Chilled Sorrel Soup
SERVES 4 TO 6 AS A LIGHT MAIN DISH
- 1 pound leeks, roots and very dark green parts trimmed
- 2 tablespoons butter or olive oil
- 1 pound potatoes, scrubbed clean of dirt and trimmed (peeling optional)
- 1 ½ to 2 quarts good-quality chicken broth
- 2 to 4 cups shredded green sorrel (hard center stem removed, if any)
- Salt, pepper to taste
- baby herbs and edible flowers for garnishes (such as chives, violas, cilantro, kale, primroses, redbuds, bachelor’s button, borage…)
Slice and wash the leeks well by swashing them around in a bowl of water. Lift them out of the water (so any grits remain in the water) and drain.
Heat a Dutch oven on medium heat, add the butter, add the leeks, lower the heat, and cook them slowly, stirring occasionally to make t hem “sweat.” They should not color at all, just become limp. If they start to color, lower the heat more, stir and add a little butter or water. Cook for about 10 to 15 minutes.
Meanwhile, dice potatoes. Then add them to the softened leeks. Add one quart broth. Bring to a boil. Cover, and lower the heat. Simmer until the potatoes are tender, 15 to 20 minutes.
Purée the soup using an immersion blender, or transfer soup to a blender in small batches to avoid hot overspills, and process until smooth. Use additional broth as necessary to purée and thin to your desired consistency. Chill.
Pour soup back in blender. Add the shredded sorrel, a cup at a time, and puree until smooth. Taste until you have reached a pleasantly tart taste and a nice bright green color. (I like a ratio of 1 cup of packed shredded sorrel to 2 cups of soup).
Salt & peppers to taste. Pour into bowls and garnish withe the herbs and flowers.
I am firmly in the beet lover camp: a well grown garden beetroot tastes of clean sweet earth. And that’s a good taste, intense, earthy, crunchy when raw, silky when cooked, deep garnet. But I know that the beet is as fervently disliked as it is loved. As much for taste as for its uncanny ability to color everything sanguine.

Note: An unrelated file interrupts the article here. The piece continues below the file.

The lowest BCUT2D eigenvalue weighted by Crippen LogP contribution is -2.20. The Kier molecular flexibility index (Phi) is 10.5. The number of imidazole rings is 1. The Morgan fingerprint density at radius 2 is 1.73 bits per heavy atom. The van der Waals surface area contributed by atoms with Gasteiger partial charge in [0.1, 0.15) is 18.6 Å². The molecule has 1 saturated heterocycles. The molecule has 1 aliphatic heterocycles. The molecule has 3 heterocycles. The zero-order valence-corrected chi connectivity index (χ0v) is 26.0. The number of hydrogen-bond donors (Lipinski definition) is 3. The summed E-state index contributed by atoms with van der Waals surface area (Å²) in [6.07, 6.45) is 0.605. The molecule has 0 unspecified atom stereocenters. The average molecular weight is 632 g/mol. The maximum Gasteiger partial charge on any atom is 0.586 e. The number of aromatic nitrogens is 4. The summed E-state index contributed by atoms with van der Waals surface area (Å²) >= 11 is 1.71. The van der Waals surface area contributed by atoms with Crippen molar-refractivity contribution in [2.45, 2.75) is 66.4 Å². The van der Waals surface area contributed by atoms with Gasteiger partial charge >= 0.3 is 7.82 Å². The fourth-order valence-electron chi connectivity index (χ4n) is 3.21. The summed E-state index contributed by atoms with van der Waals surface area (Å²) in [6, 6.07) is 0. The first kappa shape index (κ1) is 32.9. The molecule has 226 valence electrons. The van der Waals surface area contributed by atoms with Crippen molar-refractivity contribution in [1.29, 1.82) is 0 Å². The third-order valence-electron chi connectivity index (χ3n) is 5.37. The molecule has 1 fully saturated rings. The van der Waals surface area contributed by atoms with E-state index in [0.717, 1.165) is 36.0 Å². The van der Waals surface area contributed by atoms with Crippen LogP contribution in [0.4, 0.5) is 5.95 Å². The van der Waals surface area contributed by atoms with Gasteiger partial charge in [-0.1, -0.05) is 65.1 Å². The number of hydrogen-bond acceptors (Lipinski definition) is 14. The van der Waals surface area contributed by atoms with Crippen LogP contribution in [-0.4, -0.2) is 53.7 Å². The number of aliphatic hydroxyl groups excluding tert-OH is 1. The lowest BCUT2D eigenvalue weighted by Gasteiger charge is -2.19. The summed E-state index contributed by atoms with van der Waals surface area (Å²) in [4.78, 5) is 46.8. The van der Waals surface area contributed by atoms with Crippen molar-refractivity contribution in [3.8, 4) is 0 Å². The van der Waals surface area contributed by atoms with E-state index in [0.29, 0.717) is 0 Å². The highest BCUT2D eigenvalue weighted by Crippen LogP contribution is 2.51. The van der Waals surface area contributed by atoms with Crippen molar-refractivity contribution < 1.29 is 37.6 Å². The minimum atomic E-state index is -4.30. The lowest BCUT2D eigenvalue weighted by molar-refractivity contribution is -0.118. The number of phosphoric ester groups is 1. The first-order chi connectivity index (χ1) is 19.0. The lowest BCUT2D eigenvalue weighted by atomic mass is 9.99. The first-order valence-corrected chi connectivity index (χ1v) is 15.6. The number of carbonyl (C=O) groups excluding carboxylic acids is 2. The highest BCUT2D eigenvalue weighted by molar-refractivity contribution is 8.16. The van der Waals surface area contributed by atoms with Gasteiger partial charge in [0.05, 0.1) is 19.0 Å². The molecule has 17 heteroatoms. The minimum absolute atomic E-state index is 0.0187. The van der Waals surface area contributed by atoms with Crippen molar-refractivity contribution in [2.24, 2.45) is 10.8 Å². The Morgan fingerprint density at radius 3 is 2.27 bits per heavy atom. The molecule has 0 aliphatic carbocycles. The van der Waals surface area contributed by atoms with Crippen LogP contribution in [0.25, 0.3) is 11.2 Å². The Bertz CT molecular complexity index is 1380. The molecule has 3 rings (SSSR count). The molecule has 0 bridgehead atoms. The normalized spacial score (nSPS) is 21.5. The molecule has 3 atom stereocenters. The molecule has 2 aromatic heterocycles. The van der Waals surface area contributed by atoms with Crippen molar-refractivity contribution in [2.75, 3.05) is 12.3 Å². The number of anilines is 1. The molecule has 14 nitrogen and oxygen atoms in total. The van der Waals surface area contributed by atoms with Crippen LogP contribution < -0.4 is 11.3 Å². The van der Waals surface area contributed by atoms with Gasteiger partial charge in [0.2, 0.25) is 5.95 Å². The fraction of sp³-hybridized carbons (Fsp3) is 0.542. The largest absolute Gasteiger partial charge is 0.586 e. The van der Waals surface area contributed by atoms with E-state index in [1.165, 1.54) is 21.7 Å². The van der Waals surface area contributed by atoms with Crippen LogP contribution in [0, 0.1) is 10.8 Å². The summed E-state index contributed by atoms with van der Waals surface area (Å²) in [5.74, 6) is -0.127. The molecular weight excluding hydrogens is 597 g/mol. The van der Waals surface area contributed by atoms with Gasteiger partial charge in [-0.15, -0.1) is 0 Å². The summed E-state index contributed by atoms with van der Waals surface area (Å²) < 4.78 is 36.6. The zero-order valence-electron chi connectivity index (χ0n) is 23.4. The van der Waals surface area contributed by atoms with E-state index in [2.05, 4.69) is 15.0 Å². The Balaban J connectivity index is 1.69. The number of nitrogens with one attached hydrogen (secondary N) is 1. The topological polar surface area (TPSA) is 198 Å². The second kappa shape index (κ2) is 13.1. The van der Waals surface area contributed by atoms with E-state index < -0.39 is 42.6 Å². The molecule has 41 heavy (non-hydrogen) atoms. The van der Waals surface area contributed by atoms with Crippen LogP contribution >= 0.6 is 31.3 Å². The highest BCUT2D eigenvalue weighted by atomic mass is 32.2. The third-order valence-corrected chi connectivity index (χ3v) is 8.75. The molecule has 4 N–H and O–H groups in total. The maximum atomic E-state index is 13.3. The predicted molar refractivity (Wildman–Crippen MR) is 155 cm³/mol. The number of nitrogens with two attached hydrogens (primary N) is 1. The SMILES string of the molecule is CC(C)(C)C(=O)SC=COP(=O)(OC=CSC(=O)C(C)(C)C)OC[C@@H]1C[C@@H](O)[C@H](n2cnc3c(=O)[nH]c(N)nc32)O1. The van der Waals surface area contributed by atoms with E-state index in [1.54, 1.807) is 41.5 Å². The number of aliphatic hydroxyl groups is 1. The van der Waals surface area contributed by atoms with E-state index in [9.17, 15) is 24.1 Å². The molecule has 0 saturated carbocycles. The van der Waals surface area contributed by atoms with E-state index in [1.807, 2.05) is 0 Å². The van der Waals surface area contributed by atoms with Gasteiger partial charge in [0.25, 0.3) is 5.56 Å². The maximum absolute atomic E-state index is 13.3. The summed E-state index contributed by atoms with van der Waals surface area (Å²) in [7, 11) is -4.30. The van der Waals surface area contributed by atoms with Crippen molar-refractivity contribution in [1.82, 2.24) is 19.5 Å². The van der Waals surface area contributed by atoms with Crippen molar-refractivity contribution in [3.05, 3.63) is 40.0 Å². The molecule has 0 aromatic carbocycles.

But that perceived flaw is also a strength. One can turn beets into a natural food coloring. Years ago, I made preserved cherries from a Greek recipe that called for dropping a chunk of beet-root in the jar of preserve to enhance its color. The cherries tastes faintly of beet – fine with me since I like beets.
Then, a few days ago, at breakfast, leaving through an older issue of Saveur magazine, I stopped turning the page at the gorgeous photo of icing in the most lovely shades of pink. Colored by beet powder! According to the article, beetroot powder has some earthy sweetness but does not have a strong taste. I was intrigued.
I made beet root powder. Because right now we have beets. The recipe for DIY beetroot powder is here. A mandoline is helpful to slice the beet paper-thin. After drying the beet slices in my yard-sale food dehydrator (they looked like rose petals!), I pulverized the dehydrated slices in my Vitamix. Worked like a charm!
Then I wanted to make icing. And use it. Continue reading Beet & Chocolate
Blackberry time is here. The canes in the garden have started to produce, and should all go well, continue to produce for another 4 weeks. Which is good, because blackberries (and eggplants) are one of the consolations of a typical Virginia summer, especially the kinds …